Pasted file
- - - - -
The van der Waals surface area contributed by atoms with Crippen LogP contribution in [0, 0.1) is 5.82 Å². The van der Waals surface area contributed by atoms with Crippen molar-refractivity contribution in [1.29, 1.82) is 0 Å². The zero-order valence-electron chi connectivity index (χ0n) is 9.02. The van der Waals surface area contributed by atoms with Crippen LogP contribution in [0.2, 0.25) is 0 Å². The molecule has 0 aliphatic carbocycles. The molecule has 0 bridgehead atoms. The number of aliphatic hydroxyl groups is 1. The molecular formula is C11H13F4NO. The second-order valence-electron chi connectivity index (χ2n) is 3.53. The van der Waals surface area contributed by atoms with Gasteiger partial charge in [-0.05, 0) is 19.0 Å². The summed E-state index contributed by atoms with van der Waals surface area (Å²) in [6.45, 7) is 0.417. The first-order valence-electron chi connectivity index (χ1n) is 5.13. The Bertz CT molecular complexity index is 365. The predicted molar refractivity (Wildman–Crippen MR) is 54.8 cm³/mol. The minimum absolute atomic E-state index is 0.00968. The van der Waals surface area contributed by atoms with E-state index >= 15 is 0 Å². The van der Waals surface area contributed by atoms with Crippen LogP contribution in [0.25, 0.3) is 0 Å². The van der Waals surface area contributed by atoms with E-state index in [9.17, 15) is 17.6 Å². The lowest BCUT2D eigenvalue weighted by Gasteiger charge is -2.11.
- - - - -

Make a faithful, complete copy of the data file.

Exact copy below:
The van der Waals surface area contributed by atoms with Crippen LogP contribution in [0, 0.1) is 5.82 Å². The van der Waals surface area contributed by atoms with Crippen molar-refractivity contribution in [1.29, 1.82) is 0 Å². The zero-order valence-electron chi connectivity index (χ0n) is 9.02. The van der Waals surface area contributed by atoms with Crippen LogP contribution in [0.2, 0.25) is 0 Å². The molecule has 0 aliphatic carbocycles. The molecule has 0 bridgehead atoms. The number of aliphatic hydroxyl groups is 1. The molecular formula is C11H13F4NO. The second-order valence-electron chi connectivity index (χ2n) is 3.53. The van der Waals surface area contributed by atoms with Gasteiger partial charge in [-0.05, 0) is 19.0 Å². The summed E-state index contributed by atoms with van der Waals surface area (Å²) in [6.45, 7) is 0.417. The first-order valence-electron chi connectivity index (χ1n) is 5.13. The Bertz CT molecular complexity index is 365. The predicted molar refractivity (Wildman–Crippen MR) is 54.8 cm³/mol. The minimum absolute atomic E-state index is 0.00968. The van der Waals surface area contributed by atoms with E-state index >= 15 is 0 Å². The van der Waals surface area contributed by atoms with Crippen LogP contribution in [0.25, 0.3) is 0 Å². The van der Waals surface area contributed by atoms with E-state index in [9.17, 15) is 17.6 Å². The lowest BCUT2D eigenvalue weighted by Gasteiger charge is -2.11.